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Should I care about Easter?

I woke up to the news this morning that the Archbishop of Canterbury Justin Welby is hopeful of fixing the date of Easter so that it does not vary from year to year. It seems the Romish Church and the Eastern Church are in agreement (it never ceases to disappoint me that the Church of England gives credence to these idolaters). My initial reaction was surprise that this ancient tradition could be changed so carelessly. I then wondered whether the date of Easter had any significance at all, and finally whether Easter has any significance at all.

Easter is vaguely connected to the Passover festival, yet God never instituted the continuation of the Passover as an annual festival in the New Testament. In fact, while they continued until the destruction of the Temple in AD 70, the Bible clearly teaches that the Jewish festivals are now abrogated, severed from any holiness that was in them under the ceremonial law; they were merely typical of the reality of Christ (Colossians 2:17; Galatians 4:10), like a scaffold on an unfinished building.

There is no need to leave scaffolding on a finished building: there were no biblical feast days instituted in the stead of Old Testament festivals. Notwithstanding, the observance of Passover continues in force sacramentally, not as an annual festivity, but as the Lord’s Supper, which is administered regularly in churches. Neither the Passover nor the Resurrection of Christ is truly a warrant for the celebration of Easter.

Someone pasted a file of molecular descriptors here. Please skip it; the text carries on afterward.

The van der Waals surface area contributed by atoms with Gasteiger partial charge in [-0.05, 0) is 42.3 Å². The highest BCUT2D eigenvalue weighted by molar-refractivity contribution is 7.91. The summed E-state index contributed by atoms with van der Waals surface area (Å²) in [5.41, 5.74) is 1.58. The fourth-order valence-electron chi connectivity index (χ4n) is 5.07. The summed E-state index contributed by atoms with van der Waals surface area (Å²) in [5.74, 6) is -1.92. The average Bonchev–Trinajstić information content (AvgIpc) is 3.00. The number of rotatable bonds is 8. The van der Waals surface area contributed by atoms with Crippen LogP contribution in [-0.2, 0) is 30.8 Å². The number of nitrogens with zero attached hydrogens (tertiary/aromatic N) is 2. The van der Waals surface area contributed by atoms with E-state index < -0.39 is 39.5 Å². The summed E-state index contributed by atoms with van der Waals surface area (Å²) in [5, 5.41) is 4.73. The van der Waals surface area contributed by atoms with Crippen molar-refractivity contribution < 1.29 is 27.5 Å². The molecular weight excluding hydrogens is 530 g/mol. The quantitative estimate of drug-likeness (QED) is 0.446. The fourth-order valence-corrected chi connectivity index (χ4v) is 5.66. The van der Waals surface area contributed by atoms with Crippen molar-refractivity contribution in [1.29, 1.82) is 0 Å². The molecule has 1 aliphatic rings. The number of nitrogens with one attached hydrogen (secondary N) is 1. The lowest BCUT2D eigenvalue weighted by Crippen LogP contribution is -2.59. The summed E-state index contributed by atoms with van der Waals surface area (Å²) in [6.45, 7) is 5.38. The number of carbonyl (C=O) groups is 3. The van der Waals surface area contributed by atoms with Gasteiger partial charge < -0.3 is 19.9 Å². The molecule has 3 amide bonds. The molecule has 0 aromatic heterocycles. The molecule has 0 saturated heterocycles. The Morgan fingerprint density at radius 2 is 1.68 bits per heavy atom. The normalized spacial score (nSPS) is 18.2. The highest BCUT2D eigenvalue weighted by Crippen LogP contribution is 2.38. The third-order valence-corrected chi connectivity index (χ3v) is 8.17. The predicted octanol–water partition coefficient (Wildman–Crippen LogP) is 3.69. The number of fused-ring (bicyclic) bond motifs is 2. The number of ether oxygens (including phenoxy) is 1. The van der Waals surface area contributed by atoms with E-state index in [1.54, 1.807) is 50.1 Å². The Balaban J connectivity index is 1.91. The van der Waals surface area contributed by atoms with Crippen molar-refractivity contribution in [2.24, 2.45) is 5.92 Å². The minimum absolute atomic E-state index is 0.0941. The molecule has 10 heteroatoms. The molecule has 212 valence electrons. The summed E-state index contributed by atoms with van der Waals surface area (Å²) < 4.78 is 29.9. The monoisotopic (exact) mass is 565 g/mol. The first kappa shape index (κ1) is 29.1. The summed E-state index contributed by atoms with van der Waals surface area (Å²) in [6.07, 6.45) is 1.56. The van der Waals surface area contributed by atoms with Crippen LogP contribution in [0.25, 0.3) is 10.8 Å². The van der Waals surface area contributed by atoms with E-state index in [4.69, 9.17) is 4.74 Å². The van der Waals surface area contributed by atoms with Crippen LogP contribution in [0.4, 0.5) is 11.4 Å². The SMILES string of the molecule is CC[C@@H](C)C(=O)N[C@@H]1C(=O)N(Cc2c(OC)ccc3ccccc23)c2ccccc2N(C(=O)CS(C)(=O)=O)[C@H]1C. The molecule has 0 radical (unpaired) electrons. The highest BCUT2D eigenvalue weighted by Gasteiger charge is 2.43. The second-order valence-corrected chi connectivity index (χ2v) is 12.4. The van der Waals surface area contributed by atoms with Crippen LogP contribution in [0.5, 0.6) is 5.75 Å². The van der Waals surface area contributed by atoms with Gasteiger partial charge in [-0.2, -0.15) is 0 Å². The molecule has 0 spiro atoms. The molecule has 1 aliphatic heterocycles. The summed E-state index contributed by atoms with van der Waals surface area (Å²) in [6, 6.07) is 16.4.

The Resurrection is, however, a warrant for the celebration of the Lord’s Day of which there are fifty-two, not just one, in a year. The weekly Sabbath is a creation ordinance – and therefore a part of God’s moral, rather than ceremonial, law – and now observed on the first day of the week following its institution by the resurrection of Christ and its consecration by the apostles. It serves as a foretaste of our eternal Sabbath, which has not yet been realized, a day when we recall the resurrection of Christ and anticipate His second coming.

Is the Lord’s Day upon which Easter falls any more important than that which precedes it or that which follows it? If you think it is, why is that? Simply because man has called it a holy day, when the Word of God has not distinguished it from the weekly Sabbath?

Easter is often an especially jubilant day on which Christians triumphally proclaim, “Christ is risen. He is risen indeed.” Why can we not have this same jubilation on other Sundays?